Victor Akinwande & Olayiwola Bello - Student at the Faculty of Communication & Information Sciences and Lecturer, University of Ilorin, Nigeria
Many Nigerians with little or no knowledge of accounting and public financial management are lost when they see a government budget (if they ever get to see one at all). Most media coverage of the Nigerian budget only discusses the macro figures; any further breakdown of the budget into such areas as neighbourhood projects is rarely clear. This maze of budget documents tend to confuse rather than clarify and it is difficult contextualise how public funds are actually spent. Important public data in critical sectors of the government goes unexamined.
The need for every citizen to know how his or her taxes are used in the delivery of public services cannot be over emphasized. Equality and open access to governance is vital to democracy and as such, public expenditure and procurement information needs to be understandable to all Nigerians. Visual Data aims to champion provisioning of open data and make creative use of government data by either presenting them in simple tweets, interactive format or infographic displays. It offers a platform for visualizing and encouraging manipulation and utilization of open data with mobile and online solutions to trigger discussions around public procurement and expenditure, thus taking open data beyond a news item to a focal point of debate among Nigerians.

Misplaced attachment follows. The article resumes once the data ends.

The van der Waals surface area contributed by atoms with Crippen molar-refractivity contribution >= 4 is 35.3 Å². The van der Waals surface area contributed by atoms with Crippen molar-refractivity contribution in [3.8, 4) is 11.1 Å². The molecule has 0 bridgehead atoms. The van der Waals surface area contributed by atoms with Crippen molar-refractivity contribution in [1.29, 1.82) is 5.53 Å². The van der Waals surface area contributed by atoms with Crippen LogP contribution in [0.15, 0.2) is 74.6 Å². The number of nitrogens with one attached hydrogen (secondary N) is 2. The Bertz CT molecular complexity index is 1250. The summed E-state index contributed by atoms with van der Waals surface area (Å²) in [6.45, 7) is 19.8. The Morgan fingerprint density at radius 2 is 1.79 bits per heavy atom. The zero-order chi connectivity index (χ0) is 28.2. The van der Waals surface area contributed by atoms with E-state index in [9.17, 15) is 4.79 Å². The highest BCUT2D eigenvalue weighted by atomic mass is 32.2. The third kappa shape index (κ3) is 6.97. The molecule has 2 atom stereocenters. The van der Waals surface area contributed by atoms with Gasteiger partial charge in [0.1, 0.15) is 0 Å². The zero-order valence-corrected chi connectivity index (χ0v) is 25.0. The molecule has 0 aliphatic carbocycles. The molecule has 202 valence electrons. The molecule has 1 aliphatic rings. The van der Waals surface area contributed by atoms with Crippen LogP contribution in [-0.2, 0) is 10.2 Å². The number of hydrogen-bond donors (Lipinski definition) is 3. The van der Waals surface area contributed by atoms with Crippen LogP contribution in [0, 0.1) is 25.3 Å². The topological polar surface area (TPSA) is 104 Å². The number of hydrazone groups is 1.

Game Changing Factor
Visual Data is start-up that retells public data in a finer detail across every literacy span. We aim to stimulate citizen’s interests around public data and hence trigger discussions towards better governance whilst using the growing power of social media and Internet as an important tool for promoting social change.
Why We fight Corruption
Nigeria’s education sector has continued to suffer from severe corruption and incompetence over the years; funds meant for educational projects are mismanaged; corrupt politicians are elected to university boards where they politicize the system; the learning environment becomes secondary; academics struggle to get their entitlements; students suffer from mismanagement and looting of aid and bursaries. Corruption in the education sector is not something we can just accept. It has a wide-reaching and deeply adverse effect on the sector and the whole of Nigerian society, from economic productivity to the reduction of poverty in the country.
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Check out the Visual Data website: www.visualdata.com.ng/BACK